8. CAB (Chest compressions, airway, and breathing) of life support
The procedure applies to victims with difficulties in breathing. Check for a pulse and, if not present, call for emergency medical services. If you are CPR certified, start the procedure immediately. Check the victim for breathing. If there are no signs of breathing, start the rescue breath process immediately.
For those untrained, it is essential to get someone who is CPR certified to perform the procedure. CPR saves thousands of people annually. Today many institutions are providing Online CPR training and certification classes for healthcare workers and working professionals.
9. Check for bleeding
If the victim is bleeding, apply direct pressure on the wound using a clean cloth or a piece of gauze. Also, make use of protective gloves to avoid direct contact with blood. Call a doctor if the victim is bleeding severely or the blood spurts out of the wound. The same should also apply if you suspect internal bleeding.
The bleeding should stop within 10 minutes of applying firm direct pressure, failure to which the victim should see a specialist. You should only make use of a tourniquet as a last resort.
For deep, jagged, or open wounds, always call a doctor. A doctor should also attend to face and chest injuries and foreign objects that remain inside.
10. Check for signs of shock, broken bones, and fractures
Shock occurs when the flow of blood through the body is insufficient. It results from trauma, severe burns, excessive blood loss, poisoning, heatstroke, and allergic reaction. The victim might die or incur permanent organ damage when the oxygen supply is limited for prolonged periods.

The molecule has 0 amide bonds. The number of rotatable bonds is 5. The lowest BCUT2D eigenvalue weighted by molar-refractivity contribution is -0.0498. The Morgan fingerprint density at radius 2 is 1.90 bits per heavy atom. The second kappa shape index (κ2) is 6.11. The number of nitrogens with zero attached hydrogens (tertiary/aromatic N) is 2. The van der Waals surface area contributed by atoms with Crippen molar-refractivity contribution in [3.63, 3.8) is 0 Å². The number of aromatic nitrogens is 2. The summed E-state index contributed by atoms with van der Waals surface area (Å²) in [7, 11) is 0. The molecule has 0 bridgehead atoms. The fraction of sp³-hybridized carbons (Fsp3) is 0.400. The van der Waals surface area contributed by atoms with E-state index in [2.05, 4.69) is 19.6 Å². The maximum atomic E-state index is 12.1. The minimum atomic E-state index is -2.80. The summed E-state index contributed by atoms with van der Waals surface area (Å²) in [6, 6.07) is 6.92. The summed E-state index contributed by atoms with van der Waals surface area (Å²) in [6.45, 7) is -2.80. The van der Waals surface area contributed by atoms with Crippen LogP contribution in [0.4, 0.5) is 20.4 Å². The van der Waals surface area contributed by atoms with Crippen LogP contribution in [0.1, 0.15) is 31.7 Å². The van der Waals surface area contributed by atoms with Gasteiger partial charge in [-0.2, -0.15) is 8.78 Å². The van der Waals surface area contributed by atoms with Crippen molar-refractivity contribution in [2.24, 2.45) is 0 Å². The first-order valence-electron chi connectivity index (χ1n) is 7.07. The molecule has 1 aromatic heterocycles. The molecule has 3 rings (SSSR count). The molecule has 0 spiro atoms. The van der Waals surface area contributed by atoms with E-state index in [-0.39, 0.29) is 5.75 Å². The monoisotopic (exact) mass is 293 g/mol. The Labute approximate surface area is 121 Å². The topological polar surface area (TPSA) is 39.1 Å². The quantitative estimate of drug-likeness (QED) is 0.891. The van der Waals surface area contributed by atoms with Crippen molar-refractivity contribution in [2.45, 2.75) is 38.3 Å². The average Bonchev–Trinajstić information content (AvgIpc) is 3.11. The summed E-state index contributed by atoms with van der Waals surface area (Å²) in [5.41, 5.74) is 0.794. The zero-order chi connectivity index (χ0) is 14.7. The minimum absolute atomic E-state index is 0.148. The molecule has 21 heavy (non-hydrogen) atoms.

Takes less than 20 minutes. learn more
If the victim is under shock, elevate the legs slightly. Unless doing so might result in further injury or pain. Avoid moving the person unnecessarily and keep him or her still.
If the victim doesn’t show signs of life, such as breathing, coughing, and a pulse, the rescuer should immediately start CPR.
Loosen any tight clothing the person might be wearing and keep them warm by covering them with a warm blanket.
Don’t let a victim under shock, eat or drink anything. If the victim is vomiting, lay them on their side to prevent choking. The same applies to victims with blood coming from the mouth. Also, do not place victims with signs of spinal injury in this position.
11. Call for medical assistance
See if the victim has any medical identification on him. For all emergencies, call for emergency response as soon as possible and offer as much information as you can.
Always attend to the most life-threatening emergencies first. These include victims who are in shock and bleeding. Then, start CPR for persons showing signs of cardiac arrest or heart attack. If you are uncertified on CPR, you can perform hands-only CPR as you wait for emergency medical services to take over the situation. It is also essential to learn never to jeopardize your life while trying to rescue others.
There are rural areas that lack local public health departments and instead rely on state public health agencies. First aid training offers skills for various health-related emergencies such as choking, burns, cardiac arrest/ heart attack, bleeding, seizures, stroke, sprains, and heat-related injuries.